Although my internship officially ended at the beginning of August, I will continue to work at Morven and with Charlottesville City Schools during the school year through an independent study. Towards the end of my internship, I met multiple times with the directors of the Buford City Schoolyard Garden Program to discuss the possibilities of establishing a new program that would offer UVa students the opportunity to volunteer consistently at schoolyard gardens throughout Charlottesville. I feel that my summer at Morven has opened many doors for me, including this independent study. It has also opened my eyes to both the close relationship that a farmer develops with the land and the difficulties that one must endure in order to both cultivate and conserve it. Through my internship, I have gained a greater appreciation for the work that our farmers do to provide fresh and healthy food for the populations.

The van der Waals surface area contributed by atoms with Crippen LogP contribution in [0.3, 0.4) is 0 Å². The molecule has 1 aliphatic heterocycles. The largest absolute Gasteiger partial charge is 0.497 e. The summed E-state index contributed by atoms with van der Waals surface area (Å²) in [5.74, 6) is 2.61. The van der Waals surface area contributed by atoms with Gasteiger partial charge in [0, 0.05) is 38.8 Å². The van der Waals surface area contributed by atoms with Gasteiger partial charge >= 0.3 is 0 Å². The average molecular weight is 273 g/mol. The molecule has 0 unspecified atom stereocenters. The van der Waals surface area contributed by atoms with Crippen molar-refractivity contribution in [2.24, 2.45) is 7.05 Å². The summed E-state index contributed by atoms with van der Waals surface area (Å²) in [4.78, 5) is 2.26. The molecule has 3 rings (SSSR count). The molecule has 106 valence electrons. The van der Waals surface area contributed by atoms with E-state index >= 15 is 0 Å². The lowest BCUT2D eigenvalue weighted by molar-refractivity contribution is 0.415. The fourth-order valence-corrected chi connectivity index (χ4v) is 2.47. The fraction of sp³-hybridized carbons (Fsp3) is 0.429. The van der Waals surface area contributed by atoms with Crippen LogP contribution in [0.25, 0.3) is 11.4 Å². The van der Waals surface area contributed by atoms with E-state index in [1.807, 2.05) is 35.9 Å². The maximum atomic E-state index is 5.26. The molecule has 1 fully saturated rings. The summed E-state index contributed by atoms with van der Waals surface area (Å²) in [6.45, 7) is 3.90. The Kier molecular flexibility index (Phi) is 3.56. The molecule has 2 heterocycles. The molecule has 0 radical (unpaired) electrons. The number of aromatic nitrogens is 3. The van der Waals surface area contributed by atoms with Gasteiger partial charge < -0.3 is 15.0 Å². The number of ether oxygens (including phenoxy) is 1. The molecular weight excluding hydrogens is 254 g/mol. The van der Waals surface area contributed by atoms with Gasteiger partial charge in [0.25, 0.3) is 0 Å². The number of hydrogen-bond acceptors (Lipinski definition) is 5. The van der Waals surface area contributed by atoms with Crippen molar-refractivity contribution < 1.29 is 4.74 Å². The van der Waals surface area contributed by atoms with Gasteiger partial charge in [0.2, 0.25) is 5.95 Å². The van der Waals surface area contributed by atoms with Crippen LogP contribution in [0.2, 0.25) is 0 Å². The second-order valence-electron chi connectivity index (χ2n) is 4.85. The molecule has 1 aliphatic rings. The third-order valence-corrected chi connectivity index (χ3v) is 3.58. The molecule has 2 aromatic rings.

Looking back on this summer, I am surprised by how quickly it has passed. Time truly does fly by when you’re having fun. I feel confident in saying that my internship with the Morven Kitchen Garden Project has been the most meaningful and rewarding experience I have ever had. It provided me with the opportunity to delve deeper into a field that I am extremely passionate about and the background and experience to pursue a career in this area.